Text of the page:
RED BANK: RUNAWAY BRIDAL SHOP?

ww 6 032412Activity at the Sassy Chic bridal wear shop during a Wedding Walk in 2012. (Photo by John T. Ward. Click to enlarge)

retail churn smallA Red Bank bridal wear shop has been evicted, the Asbury Park Press reported Wednesday.

A customer tells the newspaper that she’s been unable to contact anyone at the Sassy Chic Boutique on Monmouth Street about the bride’s dress she put down a $717 deposit for back in January.

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SEA BRIGHT: BOUTIQUE IN A BOAT SHOP

A straw clutch by Mud Pie is among the fashion items available in what had long been just a boating supply store. (Photo by Alexis Orlacchio. Click to enlarge)

By ALEXIS ORLACCHIO

After a rough off-season that included severe damage from Hurricane Sandy, the owners of Sea Bright’s Angler’s Marina & Beach Boutique, Fred Leonardis and his wife, Elizabeth, worked hard to reopen their Ocean Avenue shop.

“My husband has always believed that we are in a service business, a seasonal business, and that we need to be here for our customers,” said Elizabeth. “So we take that very seriously.”

Perhaps unnoticed by many motorists passing by, however, Leonardis has been developing a side project within the marina store to go along with the boating hardware: a beach-themed accessory shop selling everything from chairs, towels, tote bags and more. Her experience in retail sparked the idea for the accessory shop.

“I said ‘We should have beautiful beach bags, and we should have shoes,'” she tells Window Shopping the Green. “Last year, I brought in jewelry, and it just evolved.”

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FAIR HAVEN: SANDY REFUGEE JOINS INFLUX

Newly opened Sadie James Boutique offers laid-back, “coastal-inspired” women’s wear. (Click to enlarge)

By JOHN T. WARD

Rcsm2_010508Chelsea Delaney was all set to close on the purchase of Sea Bright boutique CoCoTay when Hurricane Sandy hit last October 29.

The business, like nearly all others in town, was wiped out, and the deal fell apart.

But Delaney moved on, and earlier this month opened a new shop, dubbed Sadie James Boutique, in Fair Haven, becoming part of a sudden makeover underway on River Road.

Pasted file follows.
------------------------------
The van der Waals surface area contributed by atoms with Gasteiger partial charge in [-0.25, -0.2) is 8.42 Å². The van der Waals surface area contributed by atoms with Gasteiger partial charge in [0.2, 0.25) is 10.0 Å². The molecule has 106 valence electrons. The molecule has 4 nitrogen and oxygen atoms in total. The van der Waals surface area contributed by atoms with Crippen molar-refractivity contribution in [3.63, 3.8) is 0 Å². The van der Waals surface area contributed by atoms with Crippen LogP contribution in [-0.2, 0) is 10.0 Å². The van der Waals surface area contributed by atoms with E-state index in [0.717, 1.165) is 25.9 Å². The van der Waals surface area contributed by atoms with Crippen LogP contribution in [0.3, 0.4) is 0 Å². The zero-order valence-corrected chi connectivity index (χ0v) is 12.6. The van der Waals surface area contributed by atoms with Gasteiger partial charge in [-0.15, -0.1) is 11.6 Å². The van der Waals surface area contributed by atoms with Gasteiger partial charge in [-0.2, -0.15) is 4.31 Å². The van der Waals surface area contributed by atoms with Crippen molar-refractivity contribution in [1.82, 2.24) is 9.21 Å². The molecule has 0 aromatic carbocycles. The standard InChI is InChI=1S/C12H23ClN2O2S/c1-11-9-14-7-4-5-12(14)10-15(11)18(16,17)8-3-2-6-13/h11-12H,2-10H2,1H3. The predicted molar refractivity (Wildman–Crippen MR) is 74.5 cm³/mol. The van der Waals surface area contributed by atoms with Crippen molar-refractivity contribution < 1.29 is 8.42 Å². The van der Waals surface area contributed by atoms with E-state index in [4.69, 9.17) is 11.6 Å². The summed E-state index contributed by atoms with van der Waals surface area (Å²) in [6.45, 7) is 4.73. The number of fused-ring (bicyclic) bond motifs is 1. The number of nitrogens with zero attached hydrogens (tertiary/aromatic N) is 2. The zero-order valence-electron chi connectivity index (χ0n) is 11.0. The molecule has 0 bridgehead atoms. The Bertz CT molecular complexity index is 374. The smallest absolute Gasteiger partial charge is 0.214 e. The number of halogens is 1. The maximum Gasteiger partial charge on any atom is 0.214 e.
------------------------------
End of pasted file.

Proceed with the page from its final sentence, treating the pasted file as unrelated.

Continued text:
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4B, OR NOT 4B? NOT.

4b-mimi-james1After a six-year run, Mimi James is closing 4B, her women’s clothing boutique, to concentrate on the private-service side of her business. (Click to enlarge)

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By JOHN T. WARD

It’s been a good run, says Mimi James.

The owner of 4B, a women’s clothing boutique in Red Bank, said that even with the sharp economic downturn that began in late 2008, her business has never lost money.

Still, the store that took its name from its original address on West Front Street – it’s now just a few doors away, adjacent to the Downtown Café – will close for good Sunday.

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ARCADE (BEEP!) RUNS THE BOARD (BWOOP!)

yestercades003An artist’s rendering of the ’boutique’ video game arcade planned for 80 Broad Street. Below right, owner Ken Kalada shares a laugh with zoning board member Tom Williams after the board’s unanimous approval. (Click to enlarge)

ken-kaladaAs a Pac-Man-loving preteen in Lincroft, Ken Kalada used to weep, he said, because his father wouldn’t allow him to visit a video game arcade in Eatontown because it was too seedy.

By the time he was 12, though, Kalada was collecting video games and pinball machines of his own, acquiring them via Usenet groups before eBay was a gleam in anyone’s eye. He was also spending time soaking up the atmosphere at a a retro pool hall that opened in the Galleria at Red Bank in the ’90s.

Neither experience, he said, wrecked his morals. In fact, people of his cohort – he’s 29 – and up to their late 40s are deeply nostalgic for the Mario Brothers and other electronic games of their youth, he said.

To answer that need, Kalada intends to transform a 2,800-square-foot former clothing store on Broad Street in Red Bank into a “boutique” video game lounge, one that’s open as late as 2 a.m. to satisfy the joystick cravings of eternal adolescence.

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ON CONSIGNMENT: DOUBLETAKE ON BROAD

marci-kessler“My business is recession-proof,” says Doubletake owner Marci Kessler. (Click to enlarge)

doubletake

As a handful of employees raced about earlier this month to set up for the next day’s opening of Doubletake Consignment Boutique in Red Bank, owner Marci Kessler appeared the embodiment of calm.

The racks were nearly bare of the high-end clothing and accessories expected to fill the store, located on Broad Street next door to Pizza Fusion. But Kessler, eating a salad at the cash register, was unflustered, and confident the shop would be fully stocked for its first customers.

“We’ve been doing it for 18 years,” she told redbankgreen.

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